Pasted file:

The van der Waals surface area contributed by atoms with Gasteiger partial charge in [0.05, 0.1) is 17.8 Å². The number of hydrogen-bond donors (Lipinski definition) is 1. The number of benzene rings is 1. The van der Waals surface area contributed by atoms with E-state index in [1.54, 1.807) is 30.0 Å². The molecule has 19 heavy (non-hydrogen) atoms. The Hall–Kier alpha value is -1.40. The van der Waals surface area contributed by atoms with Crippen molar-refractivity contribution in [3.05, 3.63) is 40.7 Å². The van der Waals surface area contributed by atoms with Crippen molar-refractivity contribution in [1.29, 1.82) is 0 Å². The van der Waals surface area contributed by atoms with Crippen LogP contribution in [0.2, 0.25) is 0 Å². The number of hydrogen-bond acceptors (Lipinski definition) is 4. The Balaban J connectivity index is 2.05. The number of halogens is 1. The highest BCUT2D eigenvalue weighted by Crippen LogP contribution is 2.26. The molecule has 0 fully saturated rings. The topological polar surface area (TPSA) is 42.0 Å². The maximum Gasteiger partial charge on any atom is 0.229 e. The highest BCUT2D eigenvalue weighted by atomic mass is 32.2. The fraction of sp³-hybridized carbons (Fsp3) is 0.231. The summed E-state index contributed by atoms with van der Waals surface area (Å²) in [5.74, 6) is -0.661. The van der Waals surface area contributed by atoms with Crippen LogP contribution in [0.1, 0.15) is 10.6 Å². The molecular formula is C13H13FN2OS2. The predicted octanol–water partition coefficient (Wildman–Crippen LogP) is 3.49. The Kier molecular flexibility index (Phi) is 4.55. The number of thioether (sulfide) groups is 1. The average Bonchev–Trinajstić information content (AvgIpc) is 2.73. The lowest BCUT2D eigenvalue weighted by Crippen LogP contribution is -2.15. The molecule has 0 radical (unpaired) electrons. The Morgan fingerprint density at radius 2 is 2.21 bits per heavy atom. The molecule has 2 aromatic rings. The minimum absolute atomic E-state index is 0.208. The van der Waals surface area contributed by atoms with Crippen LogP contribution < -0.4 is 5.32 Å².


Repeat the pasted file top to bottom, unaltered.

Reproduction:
The van der Waals surface area contributed by atoms with Gasteiger partial charge in [0.05, 0.1) is 17.8 Å². The number of hydrogen-bond donors (Lipinski definition) is 1. The number of benzene rings is 1. The van der Waals surface area contributed by atoms with E-state index in [1.54, 1.807) is 30.0 Å². The molecule has 19 heavy (non-hydrogen) atoms. The Hall–Kier alpha value is -1.40. The van der Waals surface area contributed by atoms with Crippen molar-refractivity contribution in [3.05, 3.63) is 40.7 Å². The van der Waals surface area contributed by atoms with Crippen molar-refractivity contribution in [1.29, 1.82) is 0 Å². The van der Waals surface area contributed by atoms with Crippen LogP contribution in [0.2, 0.25) is 0 Å². The number of hydrogen-bond acceptors (Lipinski definition) is 4. The Balaban J connectivity index is 2.05. The number of halogens is 1. The highest BCUT2D eigenvalue weighted by Crippen LogP contribution is 2.26. The molecule has 0 fully saturated rings. The topological polar surface area (TPSA) is 42.0 Å². The maximum Gasteiger partial charge on any atom is 0.229 e. The highest BCUT2D eigenvalue weighted by atomic mass is 32.2. The fraction of sp³-hybridized carbons (Fsp3) is 0.231. The summed E-state index contributed by atoms with van der Waals surface area (Å²) in [5.74, 6) is -0.661. The van der Waals surface area contributed by atoms with Crippen LogP contribution in [0.1, 0.15) is 10.6 Å². The molecular formula is C13H13FN2OS2. The predicted octanol–water partition coefficient (Wildman–Crippen LogP) is 3.49. The Kier molecular flexibility index (Phi) is 4.55. The number of thioether (sulfide) groups is 1. The average Bonchev–Trinajstić information content (AvgIpc) is 2.73. The lowest BCUT2D eigenvalue weighted by Crippen LogP contribution is -2.15. The molecule has 0 radical (unpaired) electrons. The Morgan fingerprint density at radius 2 is 2.21 bits per heavy atom. The molecule has 2 aromatic rings. The minimum absolute atomic E-state index is 0.208. The van der Waals surface area contributed by atoms with Crippen LogP contribution < -0.4 is 5.32 Å².